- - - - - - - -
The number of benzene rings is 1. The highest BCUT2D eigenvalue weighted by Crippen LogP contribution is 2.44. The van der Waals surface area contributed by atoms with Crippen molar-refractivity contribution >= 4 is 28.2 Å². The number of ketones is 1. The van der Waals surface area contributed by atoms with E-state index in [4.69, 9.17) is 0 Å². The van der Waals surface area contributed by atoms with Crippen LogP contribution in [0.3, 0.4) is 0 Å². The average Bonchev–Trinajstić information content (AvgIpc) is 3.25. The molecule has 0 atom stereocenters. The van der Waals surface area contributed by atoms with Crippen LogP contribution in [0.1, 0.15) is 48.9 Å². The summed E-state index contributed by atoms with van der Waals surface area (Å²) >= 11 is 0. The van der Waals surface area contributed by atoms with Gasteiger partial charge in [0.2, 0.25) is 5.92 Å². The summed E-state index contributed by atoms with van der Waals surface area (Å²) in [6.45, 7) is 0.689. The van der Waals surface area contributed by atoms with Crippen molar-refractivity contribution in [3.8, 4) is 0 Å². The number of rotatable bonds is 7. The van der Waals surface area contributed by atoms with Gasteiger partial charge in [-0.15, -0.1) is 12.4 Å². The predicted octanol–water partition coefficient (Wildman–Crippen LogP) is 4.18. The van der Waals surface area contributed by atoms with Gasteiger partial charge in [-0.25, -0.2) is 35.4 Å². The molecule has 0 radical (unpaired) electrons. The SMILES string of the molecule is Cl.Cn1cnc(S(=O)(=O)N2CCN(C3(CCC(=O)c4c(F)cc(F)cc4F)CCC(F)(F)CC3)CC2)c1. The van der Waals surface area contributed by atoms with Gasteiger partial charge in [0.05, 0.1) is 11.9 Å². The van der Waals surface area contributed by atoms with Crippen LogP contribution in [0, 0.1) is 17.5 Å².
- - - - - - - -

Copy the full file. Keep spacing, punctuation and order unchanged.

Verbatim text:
The number of benzene rings is 1. The highest BCUT2D eigenvalue weighted by Crippen LogP contribution is 2.44. The van der Waals surface area contributed by atoms with Crippen molar-refractivity contribution >= 4 is 28.2 Å². The number of ketones is 1. The van der Waals surface area contributed by atoms with E-state index in [4.69, 9.17) is 0 Å². The van der Waals surface area contributed by atoms with Crippen LogP contribution in [0.3, 0.4) is 0 Å². The average Bonchev–Trinajstić information content (AvgIpc) is 3.25. The molecule has 0 atom stereocenters. The van der Waals surface area contributed by atoms with Crippen LogP contribution in [0.1, 0.15) is 48.9 Å². The summed E-state index contributed by atoms with van der Waals surface area (Å²) >= 11 is 0. The van der Waals surface area contributed by atoms with Gasteiger partial charge in [0.2, 0.25) is 5.92 Å². The summed E-state index contributed by atoms with van der Waals surface area (Å²) in [6.45, 7) is 0.689. The van der Waals surface area contributed by atoms with Crippen molar-refractivity contribution in [3.8, 4) is 0 Å². The number of rotatable bonds is 7. The van der Waals surface area contributed by atoms with Gasteiger partial charge in [-0.15, -0.1) is 12.4 Å². The predicted octanol–water partition coefficient (Wildman–Crippen LogP) is 4.18. The van der Waals surface area contributed by atoms with Gasteiger partial charge in [-0.25, -0.2) is 35.4 Å². The molecule has 0 radical (unpaired) electrons. The SMILES string of the molecule is Cl.Cn1cnc(S(=O)(=O)N2CCN(C3(CCC(=O)c4c(F)cc(F)cc4F)CCC(F)(F)CC3)CC2)c1. The van der Waals surface area contributed by atoms with Gasteiger partial charge in [0.05, 0.1) is 11.9 Å². The van der Waals surface area contributed by atoms with Crippen LogP contribution in [0, 0.1) is 17.5 Å².